Control of the US House hinges on close races after Democrats take the Senate

Control of the US House hinges on close races after Democrats take the Senate

WASHINGTON, Nov 14 (Reuters) – Control of the U.S. House of Representatives hinged on Monday on several close races that could secure a majority for Republicans after midterm elections that saw President Joe Biden’s Democrats overtake expectations and retain the Senate.

Republicans were closer to winning the House, having secured 211 seats to Democrats’ 206, including 218 needed for a majority. But the final result may not be known for days, as officials continue counting ballots nearly a week after Americans head to the polls.

Democrats described their better-than-expected performance as a vindication of their platform and a rebuke to Republican efforts to undermine the validity of election results.

Other high-profile uncalled races include the Arizona gubernatorial contest, in which Republican Kari Lake, who promoted former President Donald Trump’s 2020 baseless voter fraud allegations, trailed her opponent. democrat.

There are still 18 outstanding House races, 13 of which are considered narrowly competitive, according to a Reuters compilation of leading nonpartisan forecasters. Ten of the remaining contests were in liberal-leaning California.

A Republican victory in the House would pave the way for two years of divided government while giving Biden’s opponents the power to limit his political agenda and launch potentially damaging investigations into his administration and family.

Jim Banks, a Republican congressman from Indiana, said he expects his party to win a slim majority in the 435-seat chamber and serve as a “last line of defense to block the agenda of Biden,” while launching investigations into the U.S. withdrawal from Afghanistan. , the origin of COVID and pandemic lockdowns.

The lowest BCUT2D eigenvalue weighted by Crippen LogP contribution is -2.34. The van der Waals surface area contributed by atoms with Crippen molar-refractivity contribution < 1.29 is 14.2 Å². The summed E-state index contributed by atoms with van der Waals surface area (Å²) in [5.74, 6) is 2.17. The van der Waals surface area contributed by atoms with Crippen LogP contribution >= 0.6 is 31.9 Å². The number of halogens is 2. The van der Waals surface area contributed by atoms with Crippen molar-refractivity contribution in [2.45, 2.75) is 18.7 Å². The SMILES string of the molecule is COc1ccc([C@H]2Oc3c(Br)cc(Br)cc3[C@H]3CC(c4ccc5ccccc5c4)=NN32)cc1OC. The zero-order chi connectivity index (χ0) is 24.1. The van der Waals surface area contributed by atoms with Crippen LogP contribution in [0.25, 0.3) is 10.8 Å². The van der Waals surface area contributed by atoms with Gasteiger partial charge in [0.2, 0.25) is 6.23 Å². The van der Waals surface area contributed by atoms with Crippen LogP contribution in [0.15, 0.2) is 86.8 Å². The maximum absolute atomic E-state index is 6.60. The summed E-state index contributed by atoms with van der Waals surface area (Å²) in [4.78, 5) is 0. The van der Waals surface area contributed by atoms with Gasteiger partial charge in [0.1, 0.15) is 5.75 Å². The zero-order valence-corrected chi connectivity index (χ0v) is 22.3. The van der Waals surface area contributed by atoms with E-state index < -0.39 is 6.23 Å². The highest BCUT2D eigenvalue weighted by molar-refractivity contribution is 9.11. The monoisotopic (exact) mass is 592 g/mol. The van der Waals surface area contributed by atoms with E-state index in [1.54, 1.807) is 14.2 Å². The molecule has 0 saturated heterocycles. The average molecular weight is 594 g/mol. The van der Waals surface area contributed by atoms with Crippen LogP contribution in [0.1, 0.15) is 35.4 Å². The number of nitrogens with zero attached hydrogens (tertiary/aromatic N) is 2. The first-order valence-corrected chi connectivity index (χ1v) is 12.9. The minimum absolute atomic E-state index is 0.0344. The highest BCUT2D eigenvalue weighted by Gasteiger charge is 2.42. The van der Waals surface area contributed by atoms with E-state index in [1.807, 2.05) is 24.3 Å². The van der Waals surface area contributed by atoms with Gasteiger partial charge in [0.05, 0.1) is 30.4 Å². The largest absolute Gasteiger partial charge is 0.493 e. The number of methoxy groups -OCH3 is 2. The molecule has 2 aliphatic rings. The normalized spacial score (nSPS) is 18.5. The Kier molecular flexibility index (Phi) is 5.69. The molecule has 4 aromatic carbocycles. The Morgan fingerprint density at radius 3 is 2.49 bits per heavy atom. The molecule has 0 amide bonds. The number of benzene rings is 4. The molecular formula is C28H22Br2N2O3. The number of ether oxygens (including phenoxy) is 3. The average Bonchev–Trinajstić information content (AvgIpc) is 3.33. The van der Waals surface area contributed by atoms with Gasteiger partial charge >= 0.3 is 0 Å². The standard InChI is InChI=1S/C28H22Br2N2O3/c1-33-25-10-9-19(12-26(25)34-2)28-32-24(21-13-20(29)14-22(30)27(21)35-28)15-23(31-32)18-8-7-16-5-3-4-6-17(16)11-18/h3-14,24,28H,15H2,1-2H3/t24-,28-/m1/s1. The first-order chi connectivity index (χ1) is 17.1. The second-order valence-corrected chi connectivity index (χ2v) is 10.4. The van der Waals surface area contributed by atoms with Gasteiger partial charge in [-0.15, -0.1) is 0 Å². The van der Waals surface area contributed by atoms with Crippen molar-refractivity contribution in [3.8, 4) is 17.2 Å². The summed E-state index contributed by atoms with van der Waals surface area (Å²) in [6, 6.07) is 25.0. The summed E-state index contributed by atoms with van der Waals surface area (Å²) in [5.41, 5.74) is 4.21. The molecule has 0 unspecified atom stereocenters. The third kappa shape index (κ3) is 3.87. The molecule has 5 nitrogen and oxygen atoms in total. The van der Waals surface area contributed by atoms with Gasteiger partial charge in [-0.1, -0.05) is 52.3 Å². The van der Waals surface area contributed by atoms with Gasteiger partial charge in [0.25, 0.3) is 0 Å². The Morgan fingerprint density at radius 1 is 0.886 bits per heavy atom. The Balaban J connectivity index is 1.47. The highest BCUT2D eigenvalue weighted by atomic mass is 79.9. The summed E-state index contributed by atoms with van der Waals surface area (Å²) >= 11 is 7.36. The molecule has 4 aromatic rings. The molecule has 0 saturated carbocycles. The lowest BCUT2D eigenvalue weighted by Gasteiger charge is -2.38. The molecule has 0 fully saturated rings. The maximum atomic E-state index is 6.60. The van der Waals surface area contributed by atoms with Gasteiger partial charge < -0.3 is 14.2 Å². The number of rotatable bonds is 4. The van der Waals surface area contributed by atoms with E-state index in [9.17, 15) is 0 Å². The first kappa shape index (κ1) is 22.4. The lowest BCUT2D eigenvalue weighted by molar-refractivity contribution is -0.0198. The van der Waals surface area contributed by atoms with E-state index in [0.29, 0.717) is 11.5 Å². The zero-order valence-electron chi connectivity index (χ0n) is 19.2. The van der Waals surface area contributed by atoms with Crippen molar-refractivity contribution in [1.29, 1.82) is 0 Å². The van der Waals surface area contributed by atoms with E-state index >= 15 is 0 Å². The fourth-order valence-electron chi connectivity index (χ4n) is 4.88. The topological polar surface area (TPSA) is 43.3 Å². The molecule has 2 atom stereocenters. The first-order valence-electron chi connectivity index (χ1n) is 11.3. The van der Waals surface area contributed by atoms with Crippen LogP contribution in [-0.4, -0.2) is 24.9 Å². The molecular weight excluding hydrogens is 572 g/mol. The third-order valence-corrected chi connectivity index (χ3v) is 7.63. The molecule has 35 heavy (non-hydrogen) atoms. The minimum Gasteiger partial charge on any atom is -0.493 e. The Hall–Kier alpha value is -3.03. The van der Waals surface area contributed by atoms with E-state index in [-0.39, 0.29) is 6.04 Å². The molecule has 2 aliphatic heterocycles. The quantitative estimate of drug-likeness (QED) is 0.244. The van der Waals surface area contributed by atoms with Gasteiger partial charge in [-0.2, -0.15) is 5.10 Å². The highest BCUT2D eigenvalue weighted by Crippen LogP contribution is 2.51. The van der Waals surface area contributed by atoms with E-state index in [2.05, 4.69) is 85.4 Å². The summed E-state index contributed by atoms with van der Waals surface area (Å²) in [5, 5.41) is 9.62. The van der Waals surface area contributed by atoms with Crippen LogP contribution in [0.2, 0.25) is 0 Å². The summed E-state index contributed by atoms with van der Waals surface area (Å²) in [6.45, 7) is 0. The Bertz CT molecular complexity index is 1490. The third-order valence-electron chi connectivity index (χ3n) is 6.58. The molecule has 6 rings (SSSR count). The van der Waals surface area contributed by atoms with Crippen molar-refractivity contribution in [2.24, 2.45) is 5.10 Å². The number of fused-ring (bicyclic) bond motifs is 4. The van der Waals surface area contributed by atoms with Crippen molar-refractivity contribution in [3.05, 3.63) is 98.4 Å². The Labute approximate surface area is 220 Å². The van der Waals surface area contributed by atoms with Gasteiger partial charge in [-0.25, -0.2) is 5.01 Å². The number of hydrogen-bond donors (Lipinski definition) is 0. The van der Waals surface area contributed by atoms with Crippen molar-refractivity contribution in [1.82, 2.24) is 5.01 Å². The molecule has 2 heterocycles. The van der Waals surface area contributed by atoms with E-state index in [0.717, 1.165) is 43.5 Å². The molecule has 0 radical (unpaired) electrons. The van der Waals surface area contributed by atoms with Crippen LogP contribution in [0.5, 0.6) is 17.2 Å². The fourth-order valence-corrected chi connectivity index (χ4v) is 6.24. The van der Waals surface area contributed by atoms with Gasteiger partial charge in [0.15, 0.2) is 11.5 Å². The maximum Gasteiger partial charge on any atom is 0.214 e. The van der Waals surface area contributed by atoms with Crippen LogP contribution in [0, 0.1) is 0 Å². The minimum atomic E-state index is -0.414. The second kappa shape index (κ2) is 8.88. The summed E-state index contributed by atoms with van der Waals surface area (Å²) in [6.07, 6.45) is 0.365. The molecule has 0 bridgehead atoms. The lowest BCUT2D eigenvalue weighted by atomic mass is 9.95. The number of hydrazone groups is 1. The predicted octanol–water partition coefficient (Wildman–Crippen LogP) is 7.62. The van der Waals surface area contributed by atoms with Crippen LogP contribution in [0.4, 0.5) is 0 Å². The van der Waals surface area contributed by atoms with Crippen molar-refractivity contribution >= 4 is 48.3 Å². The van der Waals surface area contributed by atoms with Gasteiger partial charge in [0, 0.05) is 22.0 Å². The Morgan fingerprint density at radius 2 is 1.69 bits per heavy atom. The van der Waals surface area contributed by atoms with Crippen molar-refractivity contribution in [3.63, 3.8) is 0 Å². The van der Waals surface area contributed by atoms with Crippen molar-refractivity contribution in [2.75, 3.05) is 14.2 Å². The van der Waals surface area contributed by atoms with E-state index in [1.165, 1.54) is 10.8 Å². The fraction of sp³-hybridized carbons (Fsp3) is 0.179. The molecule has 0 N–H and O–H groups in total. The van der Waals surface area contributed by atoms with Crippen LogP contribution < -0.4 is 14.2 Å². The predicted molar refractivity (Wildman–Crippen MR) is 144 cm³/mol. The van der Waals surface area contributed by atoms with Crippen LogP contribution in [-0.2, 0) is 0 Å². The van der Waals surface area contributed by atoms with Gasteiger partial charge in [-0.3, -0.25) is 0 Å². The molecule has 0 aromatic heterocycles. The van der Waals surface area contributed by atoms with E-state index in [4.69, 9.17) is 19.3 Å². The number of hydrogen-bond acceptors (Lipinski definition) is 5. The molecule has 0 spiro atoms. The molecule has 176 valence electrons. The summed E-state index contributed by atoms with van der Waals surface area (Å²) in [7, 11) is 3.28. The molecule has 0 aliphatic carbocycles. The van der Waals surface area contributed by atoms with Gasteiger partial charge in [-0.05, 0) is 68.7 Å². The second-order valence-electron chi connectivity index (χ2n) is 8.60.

“This needs to be a focal point of every congressional committee, especially in the Republican-controlled House,” Banks told Fox News on Sunday.

Democrats, after winning the Senate with a victory in Nevada on Saturday and extinguishing Republican hopes of a “red wave” of gains, have turned their attention to a runoff in Georgia that could bolster their standing in Congress.

A Democratic victory in the Dec. 6 runoff between Sen. Raphael Warnock and Republican challenger Herschel Walker would give the party absolute majority control, tightening its grip on committees, bills and judicial choices.

Nevada’s victory put the Democrats in the lead in a 50-50 Senate, with Vice President Kamala Harris holding the deciding vote.

TRUMP’S CANDIDATES

Even though Republicans win a narrow majority in the House, Democrats’ performance suggests they’ve successfully framed their opponents as extremists, partly underscoring the Supreme Court’s decision to strike down a nationwide abortion right in following conservative judicial appointments.

But the results have also led to increased scrutiny of Trump, who has used his popularity among far-right conservatives to influence Republican candidates nominated for congressional, gubernatorial and local races.

A Republican defeat in Georgia could further hurt Trump’s popularity as advisers say he plans to announce a third presidential bid this week in 2024. He has been accused of encouraging candidates unable to please a large enough audience.

One candidate Trump has firmly backed is Kari Lake, who trails Democrat Katie Hobbs in the Arizona gubernatorial race by 1.1 percentage points with about 93% of the votes counted, according to Edison Research.

The election results seemed to draw some soul-searching from key Republican lawmakers. Lindsey Graham, a veteran Republican senator, said the planned elections for the Republican Senate leadership should be postponed until after the race in Georgia.

“All Republicans should be focused on winning Georgia and trying to figure out the midterm elections before the Senate leadership election or moving on to the 2024 presidential race,” Graham wrote on Twitter.

Written by Rami Ayyub

Our standards: The Thomson Reuters Trust Principles.

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